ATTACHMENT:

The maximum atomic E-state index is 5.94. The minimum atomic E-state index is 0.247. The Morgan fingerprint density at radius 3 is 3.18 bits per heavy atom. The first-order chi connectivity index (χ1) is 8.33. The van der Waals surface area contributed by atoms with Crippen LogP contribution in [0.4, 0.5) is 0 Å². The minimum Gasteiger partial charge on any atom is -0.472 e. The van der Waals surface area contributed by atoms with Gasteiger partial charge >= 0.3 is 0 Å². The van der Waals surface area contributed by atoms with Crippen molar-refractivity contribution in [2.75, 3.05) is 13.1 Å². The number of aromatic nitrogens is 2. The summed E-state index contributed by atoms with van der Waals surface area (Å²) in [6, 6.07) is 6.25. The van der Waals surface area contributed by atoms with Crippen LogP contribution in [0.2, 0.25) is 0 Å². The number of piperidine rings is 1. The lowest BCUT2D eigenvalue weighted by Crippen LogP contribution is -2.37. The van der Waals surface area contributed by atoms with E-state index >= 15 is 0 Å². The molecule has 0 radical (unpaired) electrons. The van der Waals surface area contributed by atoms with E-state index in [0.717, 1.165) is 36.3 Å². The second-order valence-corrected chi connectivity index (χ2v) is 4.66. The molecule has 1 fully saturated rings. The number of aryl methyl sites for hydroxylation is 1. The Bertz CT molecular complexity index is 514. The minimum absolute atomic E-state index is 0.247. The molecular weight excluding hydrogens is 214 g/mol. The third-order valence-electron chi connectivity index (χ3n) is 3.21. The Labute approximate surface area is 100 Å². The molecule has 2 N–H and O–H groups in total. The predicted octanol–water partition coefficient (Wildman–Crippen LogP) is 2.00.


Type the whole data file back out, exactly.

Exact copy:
The maximum atomic E-state index is 5.94. The minimum atomic E-state index is 0.247. The Morgan fingerprint density at radius 3 is 3.18 bits per heavy atom. The first-order chi connectivity index (χ1) is 8.33. The van der Waals surface area contributed by atoms with Crippen LogP contribution in [0.4, 0.5) is 0 Å². The minimum Gasteiger partial charge on any atom is -0.472 e. The van der Waals surface area contributed by atoms with Gasteiger partial charge >= 0.3 is 0 Å². The van der Waals surface area contributed by atoms with Crippen molar-refractivity contribution in [2.75, 3.05) is 13.1 Å². The number of aromatic nitrogens is 2. The summed E-state index contributed by atoms with van der Waals surface area (Å²) in [6, 6.07) is 6.25. The van der Waals surface area contributed by atoms with Crippen LogP contribution in [0.2, 0.25) is 0 Å². The number of piperidine rings is 1. The lowest BCUT2D eigenvalue weighted by Crippen LogP contribution is -2.37. The van der Waals surface area contributed by atoms with E-state index >= 15 is 0 Å². The molecule has 0 radical (unpaired) electrons. The van der Waals surface area contributed by atoms with E-state index in [0.717, 1.165) is 36.3 Å². The second-order valence-corrected chi connectivity index (χ2v) is 4.66. The molecule has 1 fully saturated rings. The number of aryl methyl sites for hydroxylation is 1. The Bertz CT molecular complexity index is 514. The minimum absolute atomic E-state index is 0.247. The molecular weight excluding hydrogens is 214 g/mol. The third-order valence-electron chi connectivity index (χ3n) is 3.21. The Labute approximate surface area is 100 Å². The molecule has 2 N–H and O–H groups in total. The predicted octanol–water partition coefficient (Wildman–Crippen LogP) is 2.00.